‘The judgment of the Court of Justice in Tobacco Advertising (Case C-376/98, Germany v European Parliament and Council  ECR I-8419), although an important milestone for the definition of the boundaries of the internal market, has since been undercut by subsequent jurisprudence’. Discuss with reference to the applicable law, including case law.
The main focus of this essay will be placed on competence and harmonisation of the EU to form the Internal Market. The essay will look at Treaty Articles 3 and 26 of the TFEU, it will then examine integration, competence and harmonisation and why those elements are significant elements for forming an internal market. It will study the case Tobacco Advertising (Case C-376/98, Germany v European Parliament and Council  and the developments since the case for the European Unions Internal Market.
Article 26(2) of the TFEU states; ‘The internal market shall comprise an area without internal frontiers in which the free movement of goods, persons, services and capital is ensured in accordance with the provisions of the Treaties’1 and article 3 of the Treaty states that the Union will establish an internal market. The benefits of free trade in an internal market are summarised as follows ‘free trade allows for specialization, specialization leads to comparative advantage and comparative advantage leads to economies of scale which maximize consumer welfare and ensure the most effective use of world-wide resources’.2 There have been different levels of intensity of market integration, and each one introduced in their own right, as a way of trying to end up with a ‘full union’. The different states of integration are as follows; Free trade area (FTA)- Member States will remove all impediments to free movement of goods among themselves but each state retains the autonomy to regulate its trading relations with non-member states. Customs Union (CU)- FTA plus common external policy in respect of non-member state for example a single customs tarrif. Common Market (CM)- CU plus the free movement of persons, services and capital. Monetary Union (MU)- CM plus single currency. Economic Union- MU plus single monetary and fiscal; policy controlled by a central authority. Political Union (PU)- Economic Union plus a central authority sets not only monetary and fiscal policies but it also responsible to a central parliament with the sovereignty of a nations government. Then lastly having integrated all the above stages this would hopefully end up as a full union which would include the complete unification of the economies involved and a common policy on matters such as social security and income tax.3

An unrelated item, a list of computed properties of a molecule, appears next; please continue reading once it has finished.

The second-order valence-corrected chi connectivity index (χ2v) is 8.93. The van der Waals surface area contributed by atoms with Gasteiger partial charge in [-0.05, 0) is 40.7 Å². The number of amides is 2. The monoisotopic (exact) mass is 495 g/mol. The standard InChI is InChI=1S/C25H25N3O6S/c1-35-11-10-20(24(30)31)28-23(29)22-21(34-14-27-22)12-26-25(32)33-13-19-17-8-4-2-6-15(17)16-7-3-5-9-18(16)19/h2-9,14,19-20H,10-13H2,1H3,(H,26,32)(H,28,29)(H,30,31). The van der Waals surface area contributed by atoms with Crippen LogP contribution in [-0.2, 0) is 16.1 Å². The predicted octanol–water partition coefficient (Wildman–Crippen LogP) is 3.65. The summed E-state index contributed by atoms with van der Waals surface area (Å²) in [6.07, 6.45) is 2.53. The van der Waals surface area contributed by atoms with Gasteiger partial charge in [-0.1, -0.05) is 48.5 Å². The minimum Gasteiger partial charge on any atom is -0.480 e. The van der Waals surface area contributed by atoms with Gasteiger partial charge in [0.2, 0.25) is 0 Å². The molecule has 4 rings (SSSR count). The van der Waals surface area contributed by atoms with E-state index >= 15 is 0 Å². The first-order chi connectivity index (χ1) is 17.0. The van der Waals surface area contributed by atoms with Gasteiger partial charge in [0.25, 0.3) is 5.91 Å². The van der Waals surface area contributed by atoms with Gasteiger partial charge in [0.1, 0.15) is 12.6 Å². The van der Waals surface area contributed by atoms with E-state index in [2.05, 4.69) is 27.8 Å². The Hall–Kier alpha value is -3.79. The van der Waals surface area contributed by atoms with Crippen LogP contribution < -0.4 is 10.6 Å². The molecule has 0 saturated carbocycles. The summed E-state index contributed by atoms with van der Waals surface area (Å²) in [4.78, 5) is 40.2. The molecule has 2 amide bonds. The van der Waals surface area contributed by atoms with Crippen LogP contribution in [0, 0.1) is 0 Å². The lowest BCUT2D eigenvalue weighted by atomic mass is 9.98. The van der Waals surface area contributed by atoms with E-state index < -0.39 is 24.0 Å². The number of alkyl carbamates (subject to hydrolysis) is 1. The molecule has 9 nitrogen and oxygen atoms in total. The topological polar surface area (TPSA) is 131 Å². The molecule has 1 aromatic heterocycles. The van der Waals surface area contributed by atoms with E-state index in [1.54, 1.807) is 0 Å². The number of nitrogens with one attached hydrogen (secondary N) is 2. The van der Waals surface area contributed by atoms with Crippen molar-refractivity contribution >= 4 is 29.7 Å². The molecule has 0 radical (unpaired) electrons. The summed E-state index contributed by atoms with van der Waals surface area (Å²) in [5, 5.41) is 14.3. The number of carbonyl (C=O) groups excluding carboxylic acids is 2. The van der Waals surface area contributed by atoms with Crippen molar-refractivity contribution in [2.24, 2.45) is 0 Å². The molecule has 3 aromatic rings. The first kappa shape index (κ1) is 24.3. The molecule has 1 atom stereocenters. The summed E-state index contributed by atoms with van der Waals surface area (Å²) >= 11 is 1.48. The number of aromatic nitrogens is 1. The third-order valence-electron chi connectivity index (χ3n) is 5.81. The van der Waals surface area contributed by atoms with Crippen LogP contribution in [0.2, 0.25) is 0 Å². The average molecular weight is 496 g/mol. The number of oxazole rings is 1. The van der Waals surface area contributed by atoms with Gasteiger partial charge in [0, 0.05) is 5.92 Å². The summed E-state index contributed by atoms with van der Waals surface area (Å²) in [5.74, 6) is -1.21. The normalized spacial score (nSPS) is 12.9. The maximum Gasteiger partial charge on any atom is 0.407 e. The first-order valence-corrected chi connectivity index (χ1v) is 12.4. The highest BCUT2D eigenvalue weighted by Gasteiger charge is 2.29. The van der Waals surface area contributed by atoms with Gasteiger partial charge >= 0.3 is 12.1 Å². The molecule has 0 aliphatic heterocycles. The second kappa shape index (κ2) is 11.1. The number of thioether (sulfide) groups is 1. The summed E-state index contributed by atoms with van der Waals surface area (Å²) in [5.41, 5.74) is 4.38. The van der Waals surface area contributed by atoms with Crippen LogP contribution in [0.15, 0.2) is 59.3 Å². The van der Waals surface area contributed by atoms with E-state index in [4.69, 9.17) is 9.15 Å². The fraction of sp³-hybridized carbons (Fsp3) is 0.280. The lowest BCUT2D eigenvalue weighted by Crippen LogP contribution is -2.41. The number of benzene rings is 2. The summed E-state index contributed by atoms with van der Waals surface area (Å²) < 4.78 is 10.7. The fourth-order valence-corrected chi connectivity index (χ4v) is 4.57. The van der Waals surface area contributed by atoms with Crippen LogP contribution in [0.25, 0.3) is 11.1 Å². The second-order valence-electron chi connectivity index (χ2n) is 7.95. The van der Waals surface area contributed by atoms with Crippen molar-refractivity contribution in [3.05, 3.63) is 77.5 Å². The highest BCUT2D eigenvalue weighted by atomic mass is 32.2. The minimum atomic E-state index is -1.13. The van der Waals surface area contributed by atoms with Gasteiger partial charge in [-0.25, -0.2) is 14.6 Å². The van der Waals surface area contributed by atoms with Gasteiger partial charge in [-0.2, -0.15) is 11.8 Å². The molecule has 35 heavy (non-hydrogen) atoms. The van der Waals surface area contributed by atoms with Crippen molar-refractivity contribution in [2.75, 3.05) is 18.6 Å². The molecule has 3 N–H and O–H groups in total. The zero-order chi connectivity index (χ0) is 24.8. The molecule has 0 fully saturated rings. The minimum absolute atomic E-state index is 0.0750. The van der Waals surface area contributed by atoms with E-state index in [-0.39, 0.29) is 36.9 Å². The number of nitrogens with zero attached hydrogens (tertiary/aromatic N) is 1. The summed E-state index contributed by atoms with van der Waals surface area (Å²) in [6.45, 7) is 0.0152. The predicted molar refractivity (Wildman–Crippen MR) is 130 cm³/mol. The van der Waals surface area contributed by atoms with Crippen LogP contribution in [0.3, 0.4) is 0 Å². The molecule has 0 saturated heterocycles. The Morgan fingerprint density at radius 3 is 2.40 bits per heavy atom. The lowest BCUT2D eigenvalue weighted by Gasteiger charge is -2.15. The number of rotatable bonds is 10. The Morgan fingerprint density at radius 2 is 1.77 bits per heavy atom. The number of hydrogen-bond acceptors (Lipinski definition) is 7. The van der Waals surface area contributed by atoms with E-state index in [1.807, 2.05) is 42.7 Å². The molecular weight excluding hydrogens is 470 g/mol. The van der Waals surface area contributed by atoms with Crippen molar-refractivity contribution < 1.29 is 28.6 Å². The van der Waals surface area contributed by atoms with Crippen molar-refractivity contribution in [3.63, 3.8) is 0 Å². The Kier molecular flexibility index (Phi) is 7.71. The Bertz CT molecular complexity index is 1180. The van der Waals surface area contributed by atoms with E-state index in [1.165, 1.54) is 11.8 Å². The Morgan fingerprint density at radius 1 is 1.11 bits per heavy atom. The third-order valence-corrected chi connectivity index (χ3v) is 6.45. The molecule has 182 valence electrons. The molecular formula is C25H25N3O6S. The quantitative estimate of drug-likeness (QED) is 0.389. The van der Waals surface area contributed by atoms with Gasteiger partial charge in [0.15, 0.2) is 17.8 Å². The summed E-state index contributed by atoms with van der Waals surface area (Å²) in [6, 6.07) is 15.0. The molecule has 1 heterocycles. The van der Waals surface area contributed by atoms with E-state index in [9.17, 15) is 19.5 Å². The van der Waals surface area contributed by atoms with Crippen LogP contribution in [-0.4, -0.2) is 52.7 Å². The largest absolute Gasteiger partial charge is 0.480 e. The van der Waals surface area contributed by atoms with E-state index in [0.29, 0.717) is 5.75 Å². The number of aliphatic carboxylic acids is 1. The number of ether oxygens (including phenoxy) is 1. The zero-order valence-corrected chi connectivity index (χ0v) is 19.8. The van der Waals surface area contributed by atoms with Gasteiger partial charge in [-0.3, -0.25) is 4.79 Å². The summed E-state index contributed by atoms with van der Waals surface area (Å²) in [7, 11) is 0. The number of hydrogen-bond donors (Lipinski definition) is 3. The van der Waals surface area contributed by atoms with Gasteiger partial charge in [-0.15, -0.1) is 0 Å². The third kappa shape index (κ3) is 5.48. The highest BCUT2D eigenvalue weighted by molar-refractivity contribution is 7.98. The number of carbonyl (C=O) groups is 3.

By the 1980’s ‘Euro-sclerosis’ had set in and the failings of the common market were very apparent. It was a period of stagnation of European Integration as unemployment was high but job creations were slow. The President of the European Commission Jacques Delors responded to Euro-Sclerosis with ambitious plans for a Single Market, plans were set out in the Commission White Paper; ‘Completing the Internal Market’. The White Paper outlined three obstacles which needed to be overcome in order to complete the notion of a single market; physical, technical and fiscal barriers to trade. The White Paper identified 300 measures necessary to achieve the single market and the Single European Act 1986 came into force on 1st July 1987 and provided the means to achieve the objectives set out in the White Paper. The SEA contained procedures designed to facilitate legislation in order to complete the internal market. It introduced two major legislative innovations for the single market found in Articles 26 and 114 of the TFEU. Article 26 obligation states; 26(1) ‘the Union shall adopt measures with the aim of establishing or ensuring the functioning of the internal market, in accordance with the relevant provisions of the Treaties’, 26(2) states ‘The internal market shall comprise an area without...
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